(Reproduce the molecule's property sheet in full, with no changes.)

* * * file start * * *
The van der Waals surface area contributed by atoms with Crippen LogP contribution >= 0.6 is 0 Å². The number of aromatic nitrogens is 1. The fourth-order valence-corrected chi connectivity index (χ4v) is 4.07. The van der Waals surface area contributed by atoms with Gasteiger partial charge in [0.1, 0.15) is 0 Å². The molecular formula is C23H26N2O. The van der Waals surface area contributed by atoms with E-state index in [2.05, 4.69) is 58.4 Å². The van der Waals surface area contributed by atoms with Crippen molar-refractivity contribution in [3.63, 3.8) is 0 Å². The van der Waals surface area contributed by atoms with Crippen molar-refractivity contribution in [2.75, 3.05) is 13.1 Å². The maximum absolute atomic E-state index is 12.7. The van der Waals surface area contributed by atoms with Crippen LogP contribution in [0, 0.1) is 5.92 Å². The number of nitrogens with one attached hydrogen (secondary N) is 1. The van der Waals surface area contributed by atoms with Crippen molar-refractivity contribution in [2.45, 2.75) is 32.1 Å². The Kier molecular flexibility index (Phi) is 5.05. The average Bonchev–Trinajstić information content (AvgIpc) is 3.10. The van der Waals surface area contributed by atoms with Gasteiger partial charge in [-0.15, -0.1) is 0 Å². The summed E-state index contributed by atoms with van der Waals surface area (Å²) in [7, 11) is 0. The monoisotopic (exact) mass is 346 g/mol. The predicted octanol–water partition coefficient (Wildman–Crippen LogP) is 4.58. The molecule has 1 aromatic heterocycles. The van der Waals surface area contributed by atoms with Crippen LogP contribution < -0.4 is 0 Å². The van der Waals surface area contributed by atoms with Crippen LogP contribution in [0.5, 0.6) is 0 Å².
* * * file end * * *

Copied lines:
The van der Waals surface area contributed by atoms with Crippen LogP contribution >= 0.6 is 0 Å². The number of aromatic nitrogens is 1. The fourth-order valence-corrected chi connectivity index (χ4v) is 4.07. The van der Waals surface area contributed by atoms with Gasteiger partial charge in [0.1, 0.15) is 0 Å². The molecular formula is C23H26N2O. The van der Waals surface area contributed by atoms with E-state index in [2.05, 4.69) is 58.4 Å². The van der Waals surface area contributed by atoms with Crippen molar-refractivity contribution in [3.63, 3.8) is 0 Å². The van der Waals surface area contributed by atoms with Crippen molar-refractivity contribution in [2.75, 3.05) is 13.1 Å². The maximum absolute atomic E-state index is 12.7. The van der Waals surface area contributed by atoms with Crippen LogP contribution in [0, 0.1) is 5.92 Å². The number of nitrogens with one attached hydrogen (secondary N) is 1. The van der Waals surface area contributed by atoms with Crippen molar-refractivity contribution in [2.45, 2.75) is 32.1 Å². The Kier molecular flexibility index (Phi) is 5.05. The average Bonchev–Trinajstić information content (AvgIpc) is 3.10. The van der Waals surface area contributed by atoms with Gasteiger partial charge in [-0.15, -0.1) is 0 Å². The summed E-state index contributed by atoms with van der Waals surface area (Å²) in [7, 11) is 0. The monoisotopic (exact) mass is 346 g/mol. The predicted octanol–water partition coefficient (Wildman–Crippen LogP) is 4.58. The molecule has 1 aromatic heterocycles. The van der Waals surface area contributed by atoms with Crippen LogP contribution < -0.4 is 0 Å². The van der Waals surface area contributed by atoms with Crippen LogP contribution in [0.5, 0.6) is 0 Å².